Hyon Song-Wol: said to have been executed over her reported part in a sex video. Photo: Reuters
A North Korean singer said to be Kim Jong-un's former girlfriend and reported to have been executed by firing squad last year has appeared on state television.
Hyon Song-Wol was shown delivering a speech at a rally of national art workers in the capital Pyongyang on Friday.
The singer was reported to have been caught up in palace intrigue last summer having incurred the displeasure of Ri Sol-ju, Mr Kim's wife.
Kim Jong-un and his wife Ri Sol-ju. Photo: AFP
The 31-year-old North Korean leader and the performer were said to have been teenage lovers but had been forced to break up by Kim Jong-il, Mr Kim's father and predecessor.
In August, Chosun Ilbo, a South Korean newspaper with close links to its country's intelligence services, reported that Hyon and 11 other well-known performers had been caught making a sex tape and executed.
But in the television appearance, Hyon expressed gratitude for Mr Kim's leadership and pledged to work harder to "stoke up the flame for art and creative work".
The reappearance of Hyon - perhaps best known for her hit song Excellent Horse-like Lady - came after months of speculation about whether she was alive.
"They were executed with machineguns while the key members of the Unhasu Orchestra, Wangjaesan Light Band and Moranbong Band as well as the families of the victims looked on," sources reportedly said at the time.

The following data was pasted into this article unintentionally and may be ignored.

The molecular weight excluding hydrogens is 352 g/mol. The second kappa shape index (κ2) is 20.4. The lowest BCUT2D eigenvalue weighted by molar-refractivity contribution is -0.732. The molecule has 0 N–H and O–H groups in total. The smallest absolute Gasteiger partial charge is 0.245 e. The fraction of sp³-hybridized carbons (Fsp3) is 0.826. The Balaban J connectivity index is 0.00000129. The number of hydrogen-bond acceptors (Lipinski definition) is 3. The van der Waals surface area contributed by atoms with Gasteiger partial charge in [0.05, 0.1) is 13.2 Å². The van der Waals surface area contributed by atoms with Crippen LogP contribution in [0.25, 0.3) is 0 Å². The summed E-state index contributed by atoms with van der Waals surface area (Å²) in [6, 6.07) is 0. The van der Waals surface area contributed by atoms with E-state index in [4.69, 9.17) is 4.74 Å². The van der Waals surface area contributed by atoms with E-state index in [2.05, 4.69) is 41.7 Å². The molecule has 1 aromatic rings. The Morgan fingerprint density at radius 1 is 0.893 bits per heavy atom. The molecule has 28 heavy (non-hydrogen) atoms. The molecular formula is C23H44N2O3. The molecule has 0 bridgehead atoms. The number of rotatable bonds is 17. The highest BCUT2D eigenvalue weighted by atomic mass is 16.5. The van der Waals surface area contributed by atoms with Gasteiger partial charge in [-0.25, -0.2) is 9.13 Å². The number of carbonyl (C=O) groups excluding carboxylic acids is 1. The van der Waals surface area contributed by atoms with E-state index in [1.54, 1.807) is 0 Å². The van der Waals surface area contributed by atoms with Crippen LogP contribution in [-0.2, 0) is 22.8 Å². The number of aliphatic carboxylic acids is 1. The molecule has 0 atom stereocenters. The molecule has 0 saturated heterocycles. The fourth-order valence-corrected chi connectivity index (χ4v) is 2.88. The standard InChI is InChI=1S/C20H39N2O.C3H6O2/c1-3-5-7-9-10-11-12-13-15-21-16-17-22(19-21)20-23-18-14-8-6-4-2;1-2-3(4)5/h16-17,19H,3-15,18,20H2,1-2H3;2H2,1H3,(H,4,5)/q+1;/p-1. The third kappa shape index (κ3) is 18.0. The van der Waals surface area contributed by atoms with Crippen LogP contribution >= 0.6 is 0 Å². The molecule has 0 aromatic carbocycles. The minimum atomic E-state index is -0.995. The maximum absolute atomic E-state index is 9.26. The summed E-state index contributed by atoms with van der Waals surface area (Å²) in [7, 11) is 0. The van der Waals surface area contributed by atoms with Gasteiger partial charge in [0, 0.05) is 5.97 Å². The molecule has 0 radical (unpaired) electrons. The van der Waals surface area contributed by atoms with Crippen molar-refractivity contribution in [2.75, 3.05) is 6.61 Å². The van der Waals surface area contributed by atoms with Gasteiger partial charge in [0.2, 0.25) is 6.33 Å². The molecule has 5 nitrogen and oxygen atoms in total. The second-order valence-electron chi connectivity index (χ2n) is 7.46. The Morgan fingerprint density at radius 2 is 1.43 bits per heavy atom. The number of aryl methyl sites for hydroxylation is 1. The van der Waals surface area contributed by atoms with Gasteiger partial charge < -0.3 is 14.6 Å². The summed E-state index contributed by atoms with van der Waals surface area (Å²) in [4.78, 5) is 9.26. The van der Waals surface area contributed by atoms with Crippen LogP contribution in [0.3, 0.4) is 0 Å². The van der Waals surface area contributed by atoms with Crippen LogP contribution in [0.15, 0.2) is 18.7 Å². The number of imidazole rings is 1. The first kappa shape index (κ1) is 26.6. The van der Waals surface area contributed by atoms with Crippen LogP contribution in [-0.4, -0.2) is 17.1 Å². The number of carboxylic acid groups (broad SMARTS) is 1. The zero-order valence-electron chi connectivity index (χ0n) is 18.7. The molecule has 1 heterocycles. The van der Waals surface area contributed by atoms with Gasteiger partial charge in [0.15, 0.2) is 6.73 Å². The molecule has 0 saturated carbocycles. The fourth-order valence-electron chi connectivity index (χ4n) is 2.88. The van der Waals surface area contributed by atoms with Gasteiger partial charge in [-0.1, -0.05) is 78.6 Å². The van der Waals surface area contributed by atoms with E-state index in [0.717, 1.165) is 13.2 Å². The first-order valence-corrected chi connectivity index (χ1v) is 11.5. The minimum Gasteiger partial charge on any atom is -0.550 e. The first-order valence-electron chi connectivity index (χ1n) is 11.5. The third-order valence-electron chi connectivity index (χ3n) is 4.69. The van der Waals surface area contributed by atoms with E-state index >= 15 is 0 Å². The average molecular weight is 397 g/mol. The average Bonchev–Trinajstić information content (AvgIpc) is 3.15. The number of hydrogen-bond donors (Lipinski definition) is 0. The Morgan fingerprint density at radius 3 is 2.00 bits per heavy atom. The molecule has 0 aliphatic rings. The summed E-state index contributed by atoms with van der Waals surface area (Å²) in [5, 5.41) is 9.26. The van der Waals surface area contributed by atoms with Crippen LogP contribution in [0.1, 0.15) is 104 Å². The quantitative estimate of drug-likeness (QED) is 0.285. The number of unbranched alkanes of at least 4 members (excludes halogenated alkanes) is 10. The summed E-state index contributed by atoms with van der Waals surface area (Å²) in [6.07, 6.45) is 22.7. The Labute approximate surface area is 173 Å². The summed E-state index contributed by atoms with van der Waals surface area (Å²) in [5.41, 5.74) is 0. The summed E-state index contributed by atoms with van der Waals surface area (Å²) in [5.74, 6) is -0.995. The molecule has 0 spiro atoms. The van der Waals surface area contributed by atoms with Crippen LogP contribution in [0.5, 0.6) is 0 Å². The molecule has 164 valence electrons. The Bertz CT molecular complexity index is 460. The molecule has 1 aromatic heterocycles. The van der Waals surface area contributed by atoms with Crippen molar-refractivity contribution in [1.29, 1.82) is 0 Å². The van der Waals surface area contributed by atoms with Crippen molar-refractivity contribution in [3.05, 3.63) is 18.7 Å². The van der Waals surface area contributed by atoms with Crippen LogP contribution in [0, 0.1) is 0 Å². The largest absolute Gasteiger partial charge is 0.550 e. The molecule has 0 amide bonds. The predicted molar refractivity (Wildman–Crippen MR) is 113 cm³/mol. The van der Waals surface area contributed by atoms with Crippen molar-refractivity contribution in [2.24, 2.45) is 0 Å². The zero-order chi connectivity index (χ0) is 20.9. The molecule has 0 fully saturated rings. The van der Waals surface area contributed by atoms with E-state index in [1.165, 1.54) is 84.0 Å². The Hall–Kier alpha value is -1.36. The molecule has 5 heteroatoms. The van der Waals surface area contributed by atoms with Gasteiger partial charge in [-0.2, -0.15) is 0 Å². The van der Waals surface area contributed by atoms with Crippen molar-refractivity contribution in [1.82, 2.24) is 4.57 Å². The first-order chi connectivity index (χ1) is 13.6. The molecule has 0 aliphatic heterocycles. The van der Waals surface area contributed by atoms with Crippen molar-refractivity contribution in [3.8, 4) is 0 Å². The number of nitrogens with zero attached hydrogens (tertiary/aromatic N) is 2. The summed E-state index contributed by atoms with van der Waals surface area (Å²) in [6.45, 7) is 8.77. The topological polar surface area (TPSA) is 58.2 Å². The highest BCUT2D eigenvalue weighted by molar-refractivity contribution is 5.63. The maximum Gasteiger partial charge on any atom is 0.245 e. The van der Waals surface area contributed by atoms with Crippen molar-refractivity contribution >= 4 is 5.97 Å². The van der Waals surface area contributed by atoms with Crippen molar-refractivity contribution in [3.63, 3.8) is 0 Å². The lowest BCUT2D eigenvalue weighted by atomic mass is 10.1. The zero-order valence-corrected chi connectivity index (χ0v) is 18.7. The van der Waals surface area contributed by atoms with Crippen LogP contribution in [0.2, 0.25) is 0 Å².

Nam Jae-Joon, South Korea's spy chief, added weight to the reports in October when two MPs quoted him as telling a closed parliamentary session: "We are aware of the execution of some 10 people associated with the Unhasu Orchestra."
It was also reported that other bands that were part of the "new wave" of music ushered in by Mr Kim's succession to the leadership had been forced to witness the execution as a salutary lesson.
Asahi Shimbun, Japan's best selling daily, joined in the reporting, claiming that the rare execution of state performers had been ordered to prevent rumours spreading about the supposedly decadent lifestyle of Ms Ri while she was an entertainer.
North Korea denied the reports, calling them an "unpardonable" crime.
KCNA, the North's state news agency, said the reports were the work of "psychopaths" and "confrontation maniacs" in the South Korean government and media. "This is a... hideous provocation hurting the dignity of the supreme leadership," it said.
In an apparent attempt to prove the rumours untrue, North Korean radio in October aired a performance by the Unhasu Orchestra, but, with the lack of pictures of the singer until now, reports of her death had continued to dog the Pyongyang regime.